The new nuggets in the Post write-up are similar, and sometimes identical, in substance and thrust to what other reports have already conveyed: The White House is a snake’s nest of fear, rivalry, and backbiting, overseen haphazardly by an incompetent and mercurial president.
Yet they are bound to land with a little extra force because of the source. The obvious analogue is Michael Wolff’s Fire and Fury, which created a splash when it was released in January. Yet while parts of Wolff’s book rang true, critics were able to poke some holes in others. Additional books about the White House have come from narrators who are unreliable, either because they have an axe to grind (Omarosa Manigault-Newman) or a relationship to sweeten (Sean Spicer). Woodward is not without critics, many of whom make valid points about his methods. But regardless of the means, he tends to deliver the goods.
If there’s an overarching theme that emerges from the new revelations, it is the depth of the mutual disgust and disrespect between the president and his top aides, which is even more extensive than was already known. While some of the characters in Woodward’s anecdotes, including Cohn, Chief of Staff Reince Priebus, Staff Secretary Rob Porter, and National-Security Adviser H. R. McMaster, have already left the administration, Mattis, Kelly, Sessions, and Ross remain in top positions.
Given the revelations in Woodward’s book, how can these men stay in their roles with a president they detest so much? How will they be able to do their jobs now? And how could the president possibly keep them around now that the book is out?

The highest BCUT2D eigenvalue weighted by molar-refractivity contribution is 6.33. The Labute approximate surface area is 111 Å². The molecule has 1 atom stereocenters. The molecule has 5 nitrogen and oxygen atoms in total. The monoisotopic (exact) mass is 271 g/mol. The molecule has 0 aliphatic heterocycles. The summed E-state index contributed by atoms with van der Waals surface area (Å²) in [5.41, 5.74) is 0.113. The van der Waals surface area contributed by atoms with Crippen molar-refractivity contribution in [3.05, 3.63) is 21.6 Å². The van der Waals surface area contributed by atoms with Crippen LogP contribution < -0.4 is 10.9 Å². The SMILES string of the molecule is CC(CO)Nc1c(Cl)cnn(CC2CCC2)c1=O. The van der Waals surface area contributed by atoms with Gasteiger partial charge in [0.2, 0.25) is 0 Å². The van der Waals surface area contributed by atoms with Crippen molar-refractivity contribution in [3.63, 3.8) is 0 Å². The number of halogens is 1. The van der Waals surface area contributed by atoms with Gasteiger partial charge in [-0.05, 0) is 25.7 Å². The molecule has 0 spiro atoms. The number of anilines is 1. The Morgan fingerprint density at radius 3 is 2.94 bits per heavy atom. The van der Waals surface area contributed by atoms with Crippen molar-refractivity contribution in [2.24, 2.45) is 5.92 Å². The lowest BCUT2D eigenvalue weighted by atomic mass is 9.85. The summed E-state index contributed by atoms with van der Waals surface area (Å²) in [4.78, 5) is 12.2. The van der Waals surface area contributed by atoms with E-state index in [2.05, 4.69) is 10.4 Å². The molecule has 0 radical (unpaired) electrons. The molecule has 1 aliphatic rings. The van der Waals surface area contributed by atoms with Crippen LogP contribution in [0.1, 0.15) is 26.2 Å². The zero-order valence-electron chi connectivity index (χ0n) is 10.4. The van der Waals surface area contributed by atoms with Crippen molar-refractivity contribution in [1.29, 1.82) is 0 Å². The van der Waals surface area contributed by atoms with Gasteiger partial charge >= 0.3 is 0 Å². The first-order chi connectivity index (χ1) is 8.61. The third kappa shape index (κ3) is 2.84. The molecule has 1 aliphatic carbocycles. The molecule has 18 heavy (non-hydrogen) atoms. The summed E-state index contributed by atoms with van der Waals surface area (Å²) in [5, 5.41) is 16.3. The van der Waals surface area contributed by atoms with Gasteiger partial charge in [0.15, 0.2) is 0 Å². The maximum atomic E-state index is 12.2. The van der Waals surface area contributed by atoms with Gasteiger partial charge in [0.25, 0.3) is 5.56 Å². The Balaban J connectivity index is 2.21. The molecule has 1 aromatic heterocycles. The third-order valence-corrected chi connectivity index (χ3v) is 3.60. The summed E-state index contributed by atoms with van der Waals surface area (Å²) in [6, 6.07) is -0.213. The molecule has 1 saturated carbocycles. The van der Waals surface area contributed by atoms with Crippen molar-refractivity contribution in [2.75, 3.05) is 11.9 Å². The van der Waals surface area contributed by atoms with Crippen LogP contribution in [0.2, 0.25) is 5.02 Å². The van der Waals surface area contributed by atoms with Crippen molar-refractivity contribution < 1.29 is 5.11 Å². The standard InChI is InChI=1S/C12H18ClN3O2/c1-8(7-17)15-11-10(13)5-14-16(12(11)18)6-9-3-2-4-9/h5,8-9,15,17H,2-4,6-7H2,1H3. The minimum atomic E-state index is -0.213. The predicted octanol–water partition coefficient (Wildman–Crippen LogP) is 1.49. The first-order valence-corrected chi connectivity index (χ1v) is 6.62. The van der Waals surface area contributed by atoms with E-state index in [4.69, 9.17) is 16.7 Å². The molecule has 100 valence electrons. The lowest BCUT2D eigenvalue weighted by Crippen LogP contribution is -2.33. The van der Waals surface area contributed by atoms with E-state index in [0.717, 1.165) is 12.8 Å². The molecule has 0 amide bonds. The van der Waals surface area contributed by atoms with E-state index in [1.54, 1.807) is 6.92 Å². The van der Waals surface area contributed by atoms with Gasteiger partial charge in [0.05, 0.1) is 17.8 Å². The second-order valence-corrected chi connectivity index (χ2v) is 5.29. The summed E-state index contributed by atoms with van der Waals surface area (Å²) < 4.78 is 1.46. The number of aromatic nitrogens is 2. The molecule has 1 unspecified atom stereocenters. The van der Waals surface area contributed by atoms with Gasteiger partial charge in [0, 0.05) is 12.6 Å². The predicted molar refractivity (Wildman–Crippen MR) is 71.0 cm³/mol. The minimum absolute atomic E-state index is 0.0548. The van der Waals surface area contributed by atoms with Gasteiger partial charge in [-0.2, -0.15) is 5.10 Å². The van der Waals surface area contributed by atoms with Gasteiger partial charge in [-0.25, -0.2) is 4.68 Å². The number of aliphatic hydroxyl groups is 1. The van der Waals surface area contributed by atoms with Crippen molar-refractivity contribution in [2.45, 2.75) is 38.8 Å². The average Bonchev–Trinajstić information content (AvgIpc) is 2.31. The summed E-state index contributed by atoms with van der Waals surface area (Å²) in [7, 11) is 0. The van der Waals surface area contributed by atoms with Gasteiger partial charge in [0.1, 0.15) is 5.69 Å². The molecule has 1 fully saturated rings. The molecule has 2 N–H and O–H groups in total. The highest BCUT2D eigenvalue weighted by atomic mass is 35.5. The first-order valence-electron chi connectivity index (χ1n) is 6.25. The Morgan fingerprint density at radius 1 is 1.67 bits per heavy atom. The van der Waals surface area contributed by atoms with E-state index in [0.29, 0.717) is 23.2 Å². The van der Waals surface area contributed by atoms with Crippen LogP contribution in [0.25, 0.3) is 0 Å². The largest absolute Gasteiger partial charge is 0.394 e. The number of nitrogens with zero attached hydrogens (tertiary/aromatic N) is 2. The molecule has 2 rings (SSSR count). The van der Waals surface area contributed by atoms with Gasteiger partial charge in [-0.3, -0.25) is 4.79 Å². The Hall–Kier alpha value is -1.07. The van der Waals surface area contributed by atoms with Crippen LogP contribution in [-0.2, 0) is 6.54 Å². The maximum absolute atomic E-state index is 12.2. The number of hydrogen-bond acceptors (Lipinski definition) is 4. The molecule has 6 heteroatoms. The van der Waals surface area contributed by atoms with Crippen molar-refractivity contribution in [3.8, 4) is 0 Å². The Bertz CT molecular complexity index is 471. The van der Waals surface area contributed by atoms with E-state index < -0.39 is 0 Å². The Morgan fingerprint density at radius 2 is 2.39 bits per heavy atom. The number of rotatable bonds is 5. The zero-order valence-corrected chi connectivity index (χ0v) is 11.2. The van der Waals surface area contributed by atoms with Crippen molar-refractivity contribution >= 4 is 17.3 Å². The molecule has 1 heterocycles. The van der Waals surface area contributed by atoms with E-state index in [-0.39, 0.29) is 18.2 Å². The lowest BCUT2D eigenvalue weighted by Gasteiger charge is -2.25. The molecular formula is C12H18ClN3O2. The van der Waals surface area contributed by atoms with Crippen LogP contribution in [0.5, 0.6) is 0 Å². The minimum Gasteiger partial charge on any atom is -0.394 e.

The standard answer to the first question is that they are there to protect the country, and the anecdotes in Woodward’s book match to that. He writes that Trump questioned why the U.S. needed to have troops in South Korea, to which Mattis replied, “We’re doing this in order to prevent World War III.” He reportedly later told friends, “Secretaries of defense don’t always get to choose the president they work for.”
Woodward also claims that Mattis slow walked an order from Trump to kill Syria’s Bashar al-Assad in April 2017, instead talking the president down to a set of air strikes. That aligns with reporting by Patrick Radden Keefe in The New Yorker, who said Mattis appeased Trump by saying the Pentagon was working on things, then let them die quietly.
For a man like Mattis, the defense secretary’s job seems to be a crowning honor in a decorated career, an act of duty to serve the nation, and a chance to help save the country from its president. Whatever moral qualms some Trump aides have about serving him, they believe, or tell themselves, that they are better able to prevent disaster by being inside the administration than they are by leaving. Assessing such claims, as a matter of fact or of morality, is difficult, though the anecdotes sources told Woodward seem designed to bolster them.